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  (Source: itp.net)
Microsoft commissioned IDC for the pirated software report

The International Data Corporation (IDC) has released a new white paper -- commissioned by Microsoft -- that focuses on counterfeit and pirated software use. 

The paper, titled "The Dangerous World of Counterfeit and Pirated Software: How Pirated Software Can Compromise the Cybersecurity of Consumers, Enterprises, and Nations...and the Resultant Costs in Time and Money," said that about 33 percent of software is counterfeit. 

The paper also said the malware market will reach $114 billion this year thanks to counterfeit software. In addition, consumers will waste about 1.5 billion hours dealing with this malware. 

This paper was made using information from a 10-country survey of 1,104 consumer respondents, 973 business user respondents and 268 CIO/IT manager respondents. 

Some highlights from the report include the fact that 78 percent of pirated software has spyware attached; 45 percent of users had to uninstall their pirated software because of computer performance issues; those who need to visit websites for stolen activation keys suffer a greater risk of getting a Trojan or adware infection by about 36 percent, and the total worldwide amount spent fighting issues related with counterfeit software (identity theft, repair, recovering data, etc.) is $22 billion. 

"Yes, over the next seven years, the installed base of PCs will grow by a factor of less 
than 1.5 — versus a factor of 3 in the past seven years — but software-laden phones
and tablets will take up the slack," said the IDC white paper. "And these mobile devices may be even harder to manage — and keep secure — in enterprise settings than PCs. Nor is it likely that the creators of malware and of counterfeit software will depart a lucrative business that may be one of the safest criminal environments within which to operate.
"It seems logical to infer, then, that the security risks faced by users of counterfeit software can only increase. Which is the reason we conducted this research: to quantify those risks and help end users and enterprises become aware of them.
"But the best prevention is simply to use the genuine item. This means procuring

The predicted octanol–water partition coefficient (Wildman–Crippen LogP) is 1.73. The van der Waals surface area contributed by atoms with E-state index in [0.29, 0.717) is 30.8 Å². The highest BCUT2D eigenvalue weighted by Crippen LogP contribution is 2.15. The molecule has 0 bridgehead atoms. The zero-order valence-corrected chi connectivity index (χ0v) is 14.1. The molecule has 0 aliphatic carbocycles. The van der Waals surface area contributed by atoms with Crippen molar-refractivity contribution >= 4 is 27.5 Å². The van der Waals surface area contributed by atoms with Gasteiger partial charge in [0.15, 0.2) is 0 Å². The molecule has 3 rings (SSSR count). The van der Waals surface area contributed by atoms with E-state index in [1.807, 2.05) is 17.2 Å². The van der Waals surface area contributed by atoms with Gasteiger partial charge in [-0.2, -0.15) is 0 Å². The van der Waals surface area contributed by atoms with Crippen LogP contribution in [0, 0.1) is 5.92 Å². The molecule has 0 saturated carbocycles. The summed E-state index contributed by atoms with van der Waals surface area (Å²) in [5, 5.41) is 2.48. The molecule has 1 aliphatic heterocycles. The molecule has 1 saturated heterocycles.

computers and software from trusted sources, avoiding software with too-good-to-be-true prices, and following activation and registration protocols."

Microsoft definitely makes strong efforts to combat piracy. In 2006, it sued resellers for selling pirated software. Just last year, it accused UK retailer Comet Group PLC of being a kingpin of the software piracy world -- devoting an entire factory to the sale of illicit goods.

Microsoft CEO Steve Ballmer even blamed piracy for low Windows Vista sales in 2007. 

Source: Microsoft



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By TakinYourPoints on 3/27/2013 6:05:53 PM , Rating: 2
I didn't say that DRM stopped piracy, of course it didn't. I said that piracy is why those companies went to DRM in the first place.

The reasons you gave for free-to-play are correct. However, piracy is one more reason for it. The fact that a game is supported by microtransactions does an end-run around piracy and DRM. Let's look at two examples, Starcraft 2 and DOTA 2.

SC2 has no LAN mode and requires a connection to Battlenet's servers in order to use matchmaking. This is because it is a full price retail product. A pirated copy without the BNet restrictions gets everything while paying for nothing.

DOTA 2 is free-to-play and it has a LAN mode. The reason is that there is no need to protect the game from pirates, it is free to play and is paid for by cosmetics and other microtransactions. It does use Steam, but you can play LAN in "offline mode" just like you can with TF2.

So yeah, one of the benefits of F2P is that protecting the game/service from pirates is no longer an issue since everyone gets the game for free already, so restrictive measures like no LAN play are no longer needed.


"Paying an extra $500 for a computer in this environment -- same piece of hardware -- paying $500 more to get a logo on it? I think that's a more challenging proposition for the average person than it used to be." -- Steve Ballmer














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